Saturday, 4 March 2017

Independence and Dignity

My parents no longer live independently, in their own unit.

Last year, when my mam got very sick and had two bouts in hospital, (very shortly after my dad had finished with his extended bout in hospital) we all decided that it was better for them to move into a Residential Care Home.



 I had dreaded putting this to them.

They took it well.   Both were very quick to respond positively.

I think they were relieved in a way.



It is a different story now, as although still facing a variety of chronic health issues, they seem to be the most mobile couple on their wing of the care home.  They go out on their own, too.  It seems that they are caught between wanting / needing assistance in some areas of their health and well being, yet still desiring to retain independence in other instances.

Plus, their strengths and weaknesses differ.

One would think this fact would be advantageous, but often it is not.

I see and hear and experience their frustration (sometimes anger) with each other. After all, they are husband and wife.  They don't think of each other as residents or patients in their own right.  Their expectations of each other are those of married people, living together in their own home.  Unique responsibilities, specific duties.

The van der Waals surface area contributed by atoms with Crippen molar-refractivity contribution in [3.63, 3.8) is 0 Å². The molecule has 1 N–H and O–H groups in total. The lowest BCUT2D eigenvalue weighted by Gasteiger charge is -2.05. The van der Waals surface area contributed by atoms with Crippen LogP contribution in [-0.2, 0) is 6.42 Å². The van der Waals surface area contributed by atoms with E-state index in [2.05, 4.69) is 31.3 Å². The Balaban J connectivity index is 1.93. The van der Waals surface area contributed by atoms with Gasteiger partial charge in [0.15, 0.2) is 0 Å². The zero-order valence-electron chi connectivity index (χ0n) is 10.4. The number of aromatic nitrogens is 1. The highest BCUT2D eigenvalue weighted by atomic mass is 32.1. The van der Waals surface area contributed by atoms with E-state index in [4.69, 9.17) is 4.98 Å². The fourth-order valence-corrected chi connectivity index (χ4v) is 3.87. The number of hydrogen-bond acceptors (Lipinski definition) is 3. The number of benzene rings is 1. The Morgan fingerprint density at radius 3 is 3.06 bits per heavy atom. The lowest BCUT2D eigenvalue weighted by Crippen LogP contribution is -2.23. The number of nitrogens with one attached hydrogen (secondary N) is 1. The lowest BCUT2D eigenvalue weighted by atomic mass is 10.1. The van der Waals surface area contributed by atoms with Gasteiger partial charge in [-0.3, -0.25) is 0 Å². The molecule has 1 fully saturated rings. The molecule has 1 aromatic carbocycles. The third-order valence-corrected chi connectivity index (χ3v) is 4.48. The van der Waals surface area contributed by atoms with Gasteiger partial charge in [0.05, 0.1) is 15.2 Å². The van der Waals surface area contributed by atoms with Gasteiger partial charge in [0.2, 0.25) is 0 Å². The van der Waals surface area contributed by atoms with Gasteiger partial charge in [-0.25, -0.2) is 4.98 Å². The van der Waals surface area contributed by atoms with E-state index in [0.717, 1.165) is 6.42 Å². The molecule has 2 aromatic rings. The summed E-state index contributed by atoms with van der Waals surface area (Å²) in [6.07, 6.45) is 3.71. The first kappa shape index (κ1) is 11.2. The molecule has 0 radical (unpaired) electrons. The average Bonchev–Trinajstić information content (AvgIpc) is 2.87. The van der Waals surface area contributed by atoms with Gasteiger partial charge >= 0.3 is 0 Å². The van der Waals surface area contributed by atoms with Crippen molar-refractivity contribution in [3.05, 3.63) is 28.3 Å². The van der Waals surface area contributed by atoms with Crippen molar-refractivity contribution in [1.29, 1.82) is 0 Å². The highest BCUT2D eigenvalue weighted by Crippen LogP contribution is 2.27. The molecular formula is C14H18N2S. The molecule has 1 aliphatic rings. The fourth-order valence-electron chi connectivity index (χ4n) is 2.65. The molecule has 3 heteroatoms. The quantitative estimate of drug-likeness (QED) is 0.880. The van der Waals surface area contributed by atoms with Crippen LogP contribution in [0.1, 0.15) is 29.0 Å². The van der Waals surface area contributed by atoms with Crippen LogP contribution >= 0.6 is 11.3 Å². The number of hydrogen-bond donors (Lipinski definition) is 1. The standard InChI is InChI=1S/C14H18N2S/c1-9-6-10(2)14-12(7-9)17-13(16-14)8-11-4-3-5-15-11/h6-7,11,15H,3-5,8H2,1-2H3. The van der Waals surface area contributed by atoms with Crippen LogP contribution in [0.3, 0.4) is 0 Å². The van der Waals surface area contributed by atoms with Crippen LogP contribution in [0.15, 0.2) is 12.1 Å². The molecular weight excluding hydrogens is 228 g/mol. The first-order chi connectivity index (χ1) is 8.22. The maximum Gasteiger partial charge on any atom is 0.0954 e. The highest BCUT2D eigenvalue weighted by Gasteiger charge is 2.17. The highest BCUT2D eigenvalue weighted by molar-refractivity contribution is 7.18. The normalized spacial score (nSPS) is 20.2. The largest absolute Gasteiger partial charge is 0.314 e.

Yet, they are not independent and are not in their own home.

It is hard for them to grasp.




"I miss my stuff...." my dad laments
"What stuff"
"My tools, mainly"
"But you didn't use your tools in the unit"
"I did a little.  Not much, but I did"

And mam:

"I actually miss cleaning my own home"
"I never thought I would actually miss cooking my own food, either"

My mam had been taken to hospital two days before moving day.  She left via an ambulance, in her pyjamas.  She was discharged into her new home; her shared (but divided) room with my dad.

That must have been tough.

For both of them.  Dad on his own, in a strange place.  Mam still in that surreal state one experiences for a few days after leaving hospital.

We wanted to make their rooms "homely" and "welcoming", but to this day, they aren't that keen, or interested in the subject. They didn't want photos or prints, personal affects or items of comfort.




I will continue to ask them if they are ready to "sort" another box.....

Sometimes, I think that this must be the saddest time in their lives.

And mine - just watching them.

I long for normality.

And yet, I suspect this may just be the new normal.





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